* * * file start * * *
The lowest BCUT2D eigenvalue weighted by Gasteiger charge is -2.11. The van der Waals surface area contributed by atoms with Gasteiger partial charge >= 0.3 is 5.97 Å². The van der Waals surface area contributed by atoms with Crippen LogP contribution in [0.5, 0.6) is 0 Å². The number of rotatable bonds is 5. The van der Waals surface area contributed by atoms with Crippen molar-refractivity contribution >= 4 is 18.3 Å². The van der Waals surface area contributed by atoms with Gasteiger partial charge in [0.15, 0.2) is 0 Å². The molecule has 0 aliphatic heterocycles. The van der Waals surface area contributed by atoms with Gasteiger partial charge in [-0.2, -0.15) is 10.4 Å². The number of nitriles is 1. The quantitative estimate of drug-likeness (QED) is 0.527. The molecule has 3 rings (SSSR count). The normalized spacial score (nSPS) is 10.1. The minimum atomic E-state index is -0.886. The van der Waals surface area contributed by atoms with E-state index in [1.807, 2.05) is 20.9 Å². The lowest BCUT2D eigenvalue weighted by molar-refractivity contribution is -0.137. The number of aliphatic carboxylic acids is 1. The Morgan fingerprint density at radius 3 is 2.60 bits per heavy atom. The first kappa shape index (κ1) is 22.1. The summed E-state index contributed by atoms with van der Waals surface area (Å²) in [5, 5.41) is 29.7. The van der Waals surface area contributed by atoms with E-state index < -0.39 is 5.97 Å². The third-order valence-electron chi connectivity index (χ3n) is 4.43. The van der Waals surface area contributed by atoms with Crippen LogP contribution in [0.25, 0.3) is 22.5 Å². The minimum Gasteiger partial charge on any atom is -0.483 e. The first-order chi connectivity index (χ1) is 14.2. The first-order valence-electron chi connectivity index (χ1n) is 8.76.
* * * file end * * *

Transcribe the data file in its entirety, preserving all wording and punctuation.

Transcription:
The lowest BCUT2D eigenvalue weighted by Gasteiger charge is -2.11. The van der Waals surface area contributed by atoms with Gasteiger partial charge >= 0.3 is 5.97 Å². The van der Waals surface area contributed by atoms with Crippen LogP contribution in [0.5, 0.6) is 0 Å². The number of rotatable bonds is 5. The van der Waals surface area contributed by atoms with Crippen molar-refractivity contribution >= 4 is 18.3 Å². The van der Waals surface area contributed by atoms with Gasteiger partial charge in [0.15, 0.2) is 0 Å². The molecule has 0 aliphatic heterocycles. The van der Waals surface area contributed by atoms with Gasteiger partial charge in [-0.2, -0.15) is 10.4 Å². The number of nitriles is 1. The quantitative estimate of drug-likeness (QED) is 0.527. The molecule has 3 rings (SSSR count). The normalized spacial score (nSPS) is 10.1. The minimum atomic E-state index is -0.886. The van der Waals surface area contributed by atoms with E-state index in [1.807, 2.05) is 20.9 Å². The lowest BCUT2D eigenvalue weighted by molar-refractivity contribution is -0.137. The number of aliphatic carboxylic acids is 1. The Morgan fingerprint density at radius 3 is 2.60 bits per heavy atom. The first kappa shape index (κ1) is 22.1. The summed E-state index contributed by atoms with van der Waals surface area (Å²) in [5, 5.41) is 29.7. The van der Waals surface area contributed by atoms with E-state index < -0.39 is 5.97 Å². The third-order valence-electron chi connectivity index (χ3n) is 4.43. The van der Waals surface area contributed by atoms with Crippen LogP contribution in [0.25, 0.3) is 22.5 Å². The minimum Gasteiger partial charge on any atom is -0.483 e. The first-order chi connectivity index (χ1) is 14.2. The first-order valence-electron chi connectivity index (χ1n) is 8.76.